From the Rev. Bill Rich, who adds: The photo was taken by Colin Diver in the ruins of a Benedictine church on the Mount of Transfiguration, Mt. Tabor. The light is dappling through bamboo thatch, rather like the booths that St. Peter suggested he might build to mark the mystery of what was happening. A glorious experience for us to be there.

Yesterday (October 30) was truly amazing. We spent most of our time in and around Capernaum, where Jesus' ministry was centered. We saw what may have been Peter's house there, over which a beautiful modern church has been built, looking over the Sea of Galilee. We also walked on the Mount of Beatitudes, reading aloud those profound words of blessing and guidance from Jesus, and then celebrating Eucharist on that Mount, overlooking the Sea of Galilee. In the evening we returned to Nazareth and saw a first century cave/house that may have been the house where Jesus was raised. Finally, we saw a first century tomb, with a round stone, much like the tomb in which Jesus would have been laid to rest in Jerusalem. All in all, a truly amazing day, with sites, prayers, and reflections that will resonate for a lifetime, I expect.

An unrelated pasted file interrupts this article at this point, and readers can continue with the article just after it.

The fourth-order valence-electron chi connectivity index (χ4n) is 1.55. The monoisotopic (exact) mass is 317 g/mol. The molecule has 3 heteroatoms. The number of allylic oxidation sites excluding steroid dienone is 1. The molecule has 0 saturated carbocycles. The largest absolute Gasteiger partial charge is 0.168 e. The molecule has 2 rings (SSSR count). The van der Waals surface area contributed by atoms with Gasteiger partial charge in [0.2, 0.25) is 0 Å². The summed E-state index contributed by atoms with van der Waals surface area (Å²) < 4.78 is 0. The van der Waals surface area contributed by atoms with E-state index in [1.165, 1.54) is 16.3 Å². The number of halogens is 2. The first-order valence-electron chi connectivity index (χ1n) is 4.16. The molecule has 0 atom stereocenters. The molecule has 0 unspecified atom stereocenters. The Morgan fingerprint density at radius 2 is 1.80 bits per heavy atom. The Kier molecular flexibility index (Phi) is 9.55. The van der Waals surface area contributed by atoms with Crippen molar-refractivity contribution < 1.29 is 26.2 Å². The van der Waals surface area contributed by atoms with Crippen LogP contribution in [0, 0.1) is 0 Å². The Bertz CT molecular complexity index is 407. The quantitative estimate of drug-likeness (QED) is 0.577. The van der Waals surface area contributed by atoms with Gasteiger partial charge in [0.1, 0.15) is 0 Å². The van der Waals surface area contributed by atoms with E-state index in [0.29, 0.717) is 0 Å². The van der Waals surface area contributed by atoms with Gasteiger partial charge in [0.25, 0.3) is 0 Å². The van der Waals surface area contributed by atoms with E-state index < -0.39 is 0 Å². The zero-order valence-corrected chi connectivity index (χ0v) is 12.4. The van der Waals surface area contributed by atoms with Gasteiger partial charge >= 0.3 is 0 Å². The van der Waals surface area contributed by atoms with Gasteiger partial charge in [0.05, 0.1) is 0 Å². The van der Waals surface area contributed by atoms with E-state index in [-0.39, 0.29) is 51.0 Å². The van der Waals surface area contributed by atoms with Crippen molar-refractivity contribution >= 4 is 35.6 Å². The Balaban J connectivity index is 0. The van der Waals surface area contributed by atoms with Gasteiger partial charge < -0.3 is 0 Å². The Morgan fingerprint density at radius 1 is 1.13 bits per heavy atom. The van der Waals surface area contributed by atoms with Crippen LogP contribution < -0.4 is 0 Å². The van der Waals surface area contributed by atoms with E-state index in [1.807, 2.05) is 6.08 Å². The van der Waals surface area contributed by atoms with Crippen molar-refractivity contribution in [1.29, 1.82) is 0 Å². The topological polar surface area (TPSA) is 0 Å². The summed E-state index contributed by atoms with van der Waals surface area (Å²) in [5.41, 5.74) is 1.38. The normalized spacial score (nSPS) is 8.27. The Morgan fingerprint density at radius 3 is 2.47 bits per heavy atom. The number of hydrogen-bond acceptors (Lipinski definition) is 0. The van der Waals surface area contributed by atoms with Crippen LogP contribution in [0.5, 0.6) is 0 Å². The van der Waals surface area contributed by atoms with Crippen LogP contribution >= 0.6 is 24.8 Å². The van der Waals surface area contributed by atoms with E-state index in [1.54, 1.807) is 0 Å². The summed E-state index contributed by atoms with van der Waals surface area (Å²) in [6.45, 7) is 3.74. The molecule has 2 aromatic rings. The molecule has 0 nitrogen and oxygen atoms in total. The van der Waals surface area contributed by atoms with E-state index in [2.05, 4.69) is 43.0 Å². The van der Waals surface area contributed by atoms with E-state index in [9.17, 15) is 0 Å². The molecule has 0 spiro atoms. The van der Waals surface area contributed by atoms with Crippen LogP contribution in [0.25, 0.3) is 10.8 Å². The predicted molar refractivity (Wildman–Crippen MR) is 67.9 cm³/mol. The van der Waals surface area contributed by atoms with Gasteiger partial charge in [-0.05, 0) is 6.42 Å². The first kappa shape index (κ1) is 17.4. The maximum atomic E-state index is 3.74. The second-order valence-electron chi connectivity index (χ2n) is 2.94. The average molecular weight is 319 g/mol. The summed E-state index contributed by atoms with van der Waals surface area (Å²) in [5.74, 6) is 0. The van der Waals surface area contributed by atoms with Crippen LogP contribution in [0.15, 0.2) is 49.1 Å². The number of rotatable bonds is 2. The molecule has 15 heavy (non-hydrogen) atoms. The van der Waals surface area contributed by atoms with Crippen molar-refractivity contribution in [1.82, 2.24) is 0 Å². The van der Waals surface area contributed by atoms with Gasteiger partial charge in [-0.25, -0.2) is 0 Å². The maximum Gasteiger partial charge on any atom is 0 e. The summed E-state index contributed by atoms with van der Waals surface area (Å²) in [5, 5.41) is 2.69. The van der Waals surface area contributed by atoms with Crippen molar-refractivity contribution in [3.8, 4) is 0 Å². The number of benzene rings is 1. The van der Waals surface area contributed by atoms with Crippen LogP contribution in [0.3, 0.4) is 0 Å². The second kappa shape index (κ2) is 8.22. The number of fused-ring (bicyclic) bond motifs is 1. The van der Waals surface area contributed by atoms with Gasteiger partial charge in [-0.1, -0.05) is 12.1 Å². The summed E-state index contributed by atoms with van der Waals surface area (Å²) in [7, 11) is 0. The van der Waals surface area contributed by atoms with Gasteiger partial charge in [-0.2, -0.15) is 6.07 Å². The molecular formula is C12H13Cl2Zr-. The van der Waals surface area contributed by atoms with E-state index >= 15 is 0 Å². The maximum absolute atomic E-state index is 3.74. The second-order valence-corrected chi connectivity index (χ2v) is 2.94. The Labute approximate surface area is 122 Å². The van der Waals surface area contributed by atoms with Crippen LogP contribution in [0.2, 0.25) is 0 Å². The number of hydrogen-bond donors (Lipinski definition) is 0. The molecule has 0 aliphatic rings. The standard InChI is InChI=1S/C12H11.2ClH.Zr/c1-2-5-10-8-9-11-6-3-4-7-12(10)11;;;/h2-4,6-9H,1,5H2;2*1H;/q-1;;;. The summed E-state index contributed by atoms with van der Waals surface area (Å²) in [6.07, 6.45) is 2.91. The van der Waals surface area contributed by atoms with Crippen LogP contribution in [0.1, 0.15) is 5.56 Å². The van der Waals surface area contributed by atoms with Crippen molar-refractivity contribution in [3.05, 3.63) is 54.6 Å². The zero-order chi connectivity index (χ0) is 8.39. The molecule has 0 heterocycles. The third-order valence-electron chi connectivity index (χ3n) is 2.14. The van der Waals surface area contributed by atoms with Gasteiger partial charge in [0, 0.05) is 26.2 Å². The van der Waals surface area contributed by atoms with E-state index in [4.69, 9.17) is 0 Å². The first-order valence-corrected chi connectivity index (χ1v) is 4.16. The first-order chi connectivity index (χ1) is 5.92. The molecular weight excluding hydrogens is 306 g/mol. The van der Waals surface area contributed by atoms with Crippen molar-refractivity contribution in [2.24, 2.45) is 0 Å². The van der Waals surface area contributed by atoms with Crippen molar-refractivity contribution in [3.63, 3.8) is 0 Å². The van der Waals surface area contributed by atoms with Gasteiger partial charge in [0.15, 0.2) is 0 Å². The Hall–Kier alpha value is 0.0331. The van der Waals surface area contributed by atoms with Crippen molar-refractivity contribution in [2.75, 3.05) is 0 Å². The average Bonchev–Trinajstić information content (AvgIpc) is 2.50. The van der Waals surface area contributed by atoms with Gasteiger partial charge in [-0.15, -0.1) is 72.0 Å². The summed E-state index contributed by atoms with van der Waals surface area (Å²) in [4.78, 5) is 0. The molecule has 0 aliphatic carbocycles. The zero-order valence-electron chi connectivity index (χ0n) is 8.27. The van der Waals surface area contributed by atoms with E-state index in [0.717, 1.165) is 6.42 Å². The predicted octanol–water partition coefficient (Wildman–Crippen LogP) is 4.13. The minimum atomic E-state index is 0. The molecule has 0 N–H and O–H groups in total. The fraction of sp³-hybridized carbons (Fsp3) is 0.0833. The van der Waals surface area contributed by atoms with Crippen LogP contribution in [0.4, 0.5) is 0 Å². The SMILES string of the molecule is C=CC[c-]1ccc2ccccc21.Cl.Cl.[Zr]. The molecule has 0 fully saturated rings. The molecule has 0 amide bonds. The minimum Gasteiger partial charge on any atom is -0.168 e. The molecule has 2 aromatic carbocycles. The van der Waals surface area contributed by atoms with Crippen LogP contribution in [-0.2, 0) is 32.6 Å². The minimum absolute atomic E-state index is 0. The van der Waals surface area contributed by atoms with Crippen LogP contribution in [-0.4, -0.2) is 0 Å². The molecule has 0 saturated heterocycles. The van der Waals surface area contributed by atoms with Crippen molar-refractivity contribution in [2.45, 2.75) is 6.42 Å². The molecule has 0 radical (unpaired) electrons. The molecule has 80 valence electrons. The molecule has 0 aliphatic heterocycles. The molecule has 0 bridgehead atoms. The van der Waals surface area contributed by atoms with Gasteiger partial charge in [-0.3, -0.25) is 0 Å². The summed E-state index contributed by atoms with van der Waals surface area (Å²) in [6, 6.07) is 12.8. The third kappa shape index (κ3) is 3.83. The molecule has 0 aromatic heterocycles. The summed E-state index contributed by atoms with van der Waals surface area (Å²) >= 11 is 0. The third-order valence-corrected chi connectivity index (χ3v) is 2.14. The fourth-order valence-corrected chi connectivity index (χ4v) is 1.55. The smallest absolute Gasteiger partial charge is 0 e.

Sea of Galilee, photo by Lisa Wylie.

Church of the Transfiguration by Richie Worthen


Day 9: Pilgrim Reflection – A Prayer
By Doug Kriner
November 2, 2015

Dear Heavenly Father,

During a day that took our group of pilgrims to sites inspiring us to think of the Nativity of our Lord, paradoxically I found myself most moved by two remembrances of Christ’s Passion.